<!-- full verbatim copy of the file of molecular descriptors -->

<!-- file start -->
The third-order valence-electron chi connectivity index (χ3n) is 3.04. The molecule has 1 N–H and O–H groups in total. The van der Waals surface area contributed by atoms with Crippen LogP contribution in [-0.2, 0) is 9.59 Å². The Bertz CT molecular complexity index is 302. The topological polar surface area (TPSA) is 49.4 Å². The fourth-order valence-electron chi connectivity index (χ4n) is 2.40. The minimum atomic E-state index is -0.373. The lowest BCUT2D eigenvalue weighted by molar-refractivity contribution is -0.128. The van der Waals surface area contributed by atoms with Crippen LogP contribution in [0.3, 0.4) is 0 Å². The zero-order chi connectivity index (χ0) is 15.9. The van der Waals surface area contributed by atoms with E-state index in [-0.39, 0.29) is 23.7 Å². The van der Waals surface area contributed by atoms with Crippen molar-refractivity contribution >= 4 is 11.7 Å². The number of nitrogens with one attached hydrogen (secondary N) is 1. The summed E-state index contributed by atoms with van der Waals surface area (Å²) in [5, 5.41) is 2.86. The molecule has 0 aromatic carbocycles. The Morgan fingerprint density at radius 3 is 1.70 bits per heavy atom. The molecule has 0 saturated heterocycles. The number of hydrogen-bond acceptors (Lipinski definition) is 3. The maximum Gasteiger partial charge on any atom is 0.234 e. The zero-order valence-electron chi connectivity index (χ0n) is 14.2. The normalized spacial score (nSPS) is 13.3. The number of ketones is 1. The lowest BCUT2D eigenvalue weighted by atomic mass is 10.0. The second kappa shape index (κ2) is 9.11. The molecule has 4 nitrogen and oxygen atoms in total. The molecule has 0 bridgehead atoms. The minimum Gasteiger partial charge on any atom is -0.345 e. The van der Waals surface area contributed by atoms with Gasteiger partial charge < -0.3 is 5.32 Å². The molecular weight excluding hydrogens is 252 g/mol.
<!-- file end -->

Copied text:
The third-order valence-electron chi connectivity index (χ3n) is 3.04. The molecule has 1 N–H and O–H groups in total. The van der Waals surface area contributed by atoms with Crippen LogP contribution in [-0.2, 0) is 9.59 Å². The Bertz CT molecular complexity index is 302. The topological polar surface area (TPSA) is 49.4 Å². The fourth-order valence-electron chi connectivity index (χ4n) is 2.40. The minimum atomic E-state index is -0.373. The lowest BCUT2D eigenvalue weighted by molar-refractivity contribution is -0.128. The van der Waals surface area contributed by atoms with Crippen LogP contribution in [0.3, 0.4) is 0 Å². The zero-order chi connectivity index (χ0) is 15.9. The van der Waals surface area contributed by atoms with E-state index in [-0.39, 0.29) is 23.7 Å². The van der Waals surface area contributed by atoms with Crippen molar-refractivity contribution >= 4 is 11.7 Å². The number of nitrogens with one attached hydrogen (secondary N) is 1. The summed E-state index contributed by atoms with van der Waals surface area (Å²) in [5, 5.41) is 2.86. The molecule has 0 aromatic carbocycles. The Morgan fingerprint density at radius 3 is 1.70 bits per heavy atom. The molecule has 0 saturated heterocycles. The number of hydrogen-bond acceptors (Lipinski definition) is 3. The maximum Gasteiger partial charge on any atom is 0.234 e. The zero-order valence-electron chi connectivity index (χ0n) is 14.2. The normalized spacial score (nSPS) is 13.3. The number of ketones is 1. The lowest BCUT2D eigenvalue weighted by atomic mass is 10.0. The second kappa shape index (κ2) is 9.11. The molecule has 4 nitrogen and oxygen atoms in total. The molecule has 0 bridgehead atoms. The minimum Gasteiger partial charge on any atom is -0.345 e. The van der Waals surface area contributed by atoms with Gasteiger partial charge < -0.3 is 5.32 Å². The molecular weight excluding hydrogens is 252 g/mol.